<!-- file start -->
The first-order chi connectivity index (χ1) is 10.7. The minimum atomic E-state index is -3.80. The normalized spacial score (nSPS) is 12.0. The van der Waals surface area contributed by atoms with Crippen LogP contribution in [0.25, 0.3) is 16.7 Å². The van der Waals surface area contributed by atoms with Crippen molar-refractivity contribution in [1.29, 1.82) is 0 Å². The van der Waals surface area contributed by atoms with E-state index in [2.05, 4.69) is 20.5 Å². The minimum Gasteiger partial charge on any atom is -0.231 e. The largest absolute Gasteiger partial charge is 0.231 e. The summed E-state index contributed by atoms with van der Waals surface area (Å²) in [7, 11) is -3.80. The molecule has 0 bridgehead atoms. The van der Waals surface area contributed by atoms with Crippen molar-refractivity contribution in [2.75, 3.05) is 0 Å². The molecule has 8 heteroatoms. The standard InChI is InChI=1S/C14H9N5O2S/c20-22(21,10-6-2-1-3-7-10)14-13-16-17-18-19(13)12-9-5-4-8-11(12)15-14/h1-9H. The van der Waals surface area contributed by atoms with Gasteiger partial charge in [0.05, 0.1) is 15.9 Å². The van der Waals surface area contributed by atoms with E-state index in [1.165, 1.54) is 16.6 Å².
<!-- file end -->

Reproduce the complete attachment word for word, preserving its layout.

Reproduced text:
The first-order chi connectivity index (χ1) is 10.7. The minimum atomic E-state index is -3.80. The normalized spacial score (nSPS) is 12.0. The van der Waals surface area contributed by atoms with Crippen LogP contribution in [0.25, 0.3) is 16.7 Å². The van der Waals surface area contributed by atoms with Crippen molar-refractivity contribution in [1.29, 1.82) is 0 Å². The van der Waals surface area contributed by atoms with E-state index in [2.05, 4.69) is 20.5 Å². The minimum Gasteiger partial charge on any atom is -0.231 e. The largest absolute Gasteiger partial charge is 0.231 e. The summed E-state index contributed by atoms with van der Waals surface area (Å²) in [7, 11) is -3.80. The molecule has 0 bridgehead atoms. The van der Waals surface area contributed by atoms with Crippen molar-refractivity contribution in [2.75, 3.05) is 0 Å². The molecule has 8 heteroatoms. The standard InChI is InChI=1S/C14H9N5O2S/c20-22(21,10-6-2-1-3-7-10)14-13-16-17-18-19(13)12-9-5-4-8-11(12)15-14/h1-9H. The van der Waals surface area contributed by atoms with Gasteiger partial charge in [0.05, 0.1) is 15.9 Å². The van der Waals surface area contributed by atoms with E-state index in [1.165, 1.54) is 16.6 Å².